What is their territory?

Python territory is 3.5 million acres. They have been found as far north as the lower part of Lake Okeechobee, as far east as Biscayne Bay, as far west as the western edge of Naples and as far south as the southern tip of Florida.

Can they be eradicated?

Unfortunately, no. Their territory is roughly 3.5 million acres, most of which is inaccessible to humans. Scientists are constantly studying and testing new methods that will make eradication faster and easier. As of now, professional python hunters are the most effective way to slowly remove the pythons from the Everglades, one at a time.

Is there any alternative to euthanizing them?

While it may seem that the ideal solution would be to capture these pythons and relocate them to their native home in Southeast Asia, that would be impossible. Obviously, there is an incredible cost to this idea. But even more importantly, the Burmese Python population could harbor dangerous parasites and viruses that could endanger the Southeast Asian population. Ultimately, introducing massive numbers of pythons could do to that ecosystem what it has done in Florida—disrupt the balance of nature in Asia.

Why haven't pythons eaten all of the mammals in Asia?

Asia is home to the King Cobra, a venomous snake that reaches lengths of 16 feet. The cobra’s main diet is other snakes, most of which are pythons. The cobra is the main predator of the Burmese and Reticulated Pythons in Asia, so the pythons’ numbers are kept in check and the ecosystem stays balanced. There are no King Cobras in Florida (thankfully) so there is no natural population control of the invasive pythons.

Asian Pythons versus Invasive Burmese Pythons

While both of these species are native to the same part of Asia, they are distinct snakes with many important differences. Here is the main difference:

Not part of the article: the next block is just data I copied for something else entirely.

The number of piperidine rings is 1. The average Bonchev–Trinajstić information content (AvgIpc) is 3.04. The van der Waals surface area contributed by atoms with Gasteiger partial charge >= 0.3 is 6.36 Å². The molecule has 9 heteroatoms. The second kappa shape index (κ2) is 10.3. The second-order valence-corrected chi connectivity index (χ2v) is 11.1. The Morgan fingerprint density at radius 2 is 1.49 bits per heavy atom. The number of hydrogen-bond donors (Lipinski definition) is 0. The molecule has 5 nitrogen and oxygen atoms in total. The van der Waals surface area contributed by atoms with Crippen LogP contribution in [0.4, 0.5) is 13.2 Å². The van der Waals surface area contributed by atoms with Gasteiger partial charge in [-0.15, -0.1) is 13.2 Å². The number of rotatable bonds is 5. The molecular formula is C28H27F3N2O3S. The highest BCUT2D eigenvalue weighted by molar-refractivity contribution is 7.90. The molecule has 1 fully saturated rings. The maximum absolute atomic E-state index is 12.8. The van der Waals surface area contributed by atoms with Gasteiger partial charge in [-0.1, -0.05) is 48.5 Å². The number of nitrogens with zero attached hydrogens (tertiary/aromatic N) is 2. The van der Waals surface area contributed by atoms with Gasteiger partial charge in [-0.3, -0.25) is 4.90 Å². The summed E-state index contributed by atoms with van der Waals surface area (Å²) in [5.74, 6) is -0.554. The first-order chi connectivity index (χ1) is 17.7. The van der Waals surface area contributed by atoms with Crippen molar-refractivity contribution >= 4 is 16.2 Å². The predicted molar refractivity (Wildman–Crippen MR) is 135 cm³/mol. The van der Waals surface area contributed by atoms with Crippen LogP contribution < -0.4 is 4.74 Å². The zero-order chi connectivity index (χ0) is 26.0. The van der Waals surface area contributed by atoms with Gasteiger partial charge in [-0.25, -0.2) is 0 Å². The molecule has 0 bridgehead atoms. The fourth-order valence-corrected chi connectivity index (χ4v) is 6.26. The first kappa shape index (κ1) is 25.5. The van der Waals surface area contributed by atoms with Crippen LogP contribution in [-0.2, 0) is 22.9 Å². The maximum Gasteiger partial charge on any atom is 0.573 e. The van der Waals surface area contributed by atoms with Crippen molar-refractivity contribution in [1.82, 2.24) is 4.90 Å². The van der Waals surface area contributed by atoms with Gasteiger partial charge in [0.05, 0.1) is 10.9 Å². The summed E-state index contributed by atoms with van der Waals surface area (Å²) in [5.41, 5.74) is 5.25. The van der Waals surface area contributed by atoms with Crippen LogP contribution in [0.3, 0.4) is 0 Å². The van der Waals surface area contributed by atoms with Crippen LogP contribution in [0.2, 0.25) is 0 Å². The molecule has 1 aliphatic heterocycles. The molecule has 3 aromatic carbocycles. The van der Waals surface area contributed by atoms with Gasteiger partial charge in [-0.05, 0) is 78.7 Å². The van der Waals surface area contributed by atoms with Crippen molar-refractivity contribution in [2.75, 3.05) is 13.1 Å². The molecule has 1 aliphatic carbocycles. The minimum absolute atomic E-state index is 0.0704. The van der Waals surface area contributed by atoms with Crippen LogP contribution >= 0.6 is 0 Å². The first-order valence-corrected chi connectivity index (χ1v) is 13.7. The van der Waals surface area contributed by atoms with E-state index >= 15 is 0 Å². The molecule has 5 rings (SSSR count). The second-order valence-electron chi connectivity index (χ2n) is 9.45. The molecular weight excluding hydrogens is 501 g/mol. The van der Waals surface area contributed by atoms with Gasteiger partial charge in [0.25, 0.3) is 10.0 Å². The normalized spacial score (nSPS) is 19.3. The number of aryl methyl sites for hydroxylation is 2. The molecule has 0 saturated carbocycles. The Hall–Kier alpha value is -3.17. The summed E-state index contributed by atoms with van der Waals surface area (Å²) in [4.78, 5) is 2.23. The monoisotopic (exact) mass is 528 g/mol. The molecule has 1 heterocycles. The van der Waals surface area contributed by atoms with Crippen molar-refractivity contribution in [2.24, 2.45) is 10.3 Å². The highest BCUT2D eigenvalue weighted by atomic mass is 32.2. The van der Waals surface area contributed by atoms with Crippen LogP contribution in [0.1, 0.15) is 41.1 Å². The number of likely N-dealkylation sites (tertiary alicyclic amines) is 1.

• Asian pythons are raised on python farms and are bred specifically to be slaughtered for their hides.
  • Burmese Pythons are an invasive species that are destroying the South Florida ecosystem. They have contributed to the eradication of up to 99.3% of the native mammal population, according to the USGS.

However, there’s more to the story...

The majority of python skins that are used in the fashion industry are reticulated pythons from Asia. They have a diamond or triangular pattern. The invasive pythons found in Florida are Burmese Pythons, with a puzzle piece like pattern. Even though both species are native to the same part of Asia, it’s only the Burmese Pythons that have established their second home in Florida. This is because Burmese Pythons were a very popular pet due to their docile and friendly nature. In 1992, Hurricane Andrew destroyed a python breeding facility and sent about 900 Burmese Pythons into the same general area in the Everglades. In addition, pet owners released pythons that became too big to handle, feed and house, so they let them go. This was a contributor, but not the main reason for the problem today.

The Reticulated Pythons that the big fashion names use, are raised on python farms specifically bred to be slaughtered for their skin. Almost all of the companies that dominate the fashion world now have their own python farms. The size, patterns and colors can all be controlled to a degree so all of the products look relatively the same.

The invasive Burmese Pythons all have an incredible array of pattern and color variations, so literally, not one product is ever exactly the same. In the breeding world, the most unique patterns and colors make the most money. Since the Burmee Python population came from released pets and a mass breeder, these pythons carry genes that create crazy patterns and all different colors in their offspring. While you can always tell it’s a Burmese Python, no pattern is the same and the colors can vary from incredibly light to very dark with different shades of coloring across the board. No one product from any of these pythons is ever going to be the same. That means that whichever product you buy, no one else in the world will ever have the same one.

The other really big difference is that the Asian farm-raised pythons have no wounds, scars, or skin imperfections. This is because they are housed in enclosures with no threat from any other animal that could do potential harm and cause damage to the skin of the python. In addition, they are fed a diet of fresh, but already dead animals so there is no risk of the food item scratching or biting the python that could damage the skin.

Even though the Burmese Pythons are the apex predators, they still get attacked by alligators, panthers, bobcats, wild boars, and bears. When a python coils around its prey, the prey will do anything to attempt to free itself, including biting and scratching the snake. This also leaves wounds and scars. The pythons have many battle wounds that have healed and left scars. Some have actually left holes in the skin.

To get a product with a battle wound scar is absolutely remarkable and sought after. It’s a great story to tell. Think about it, if you have a product that is made out of python skin with an alligator bite scar, how cool is that!?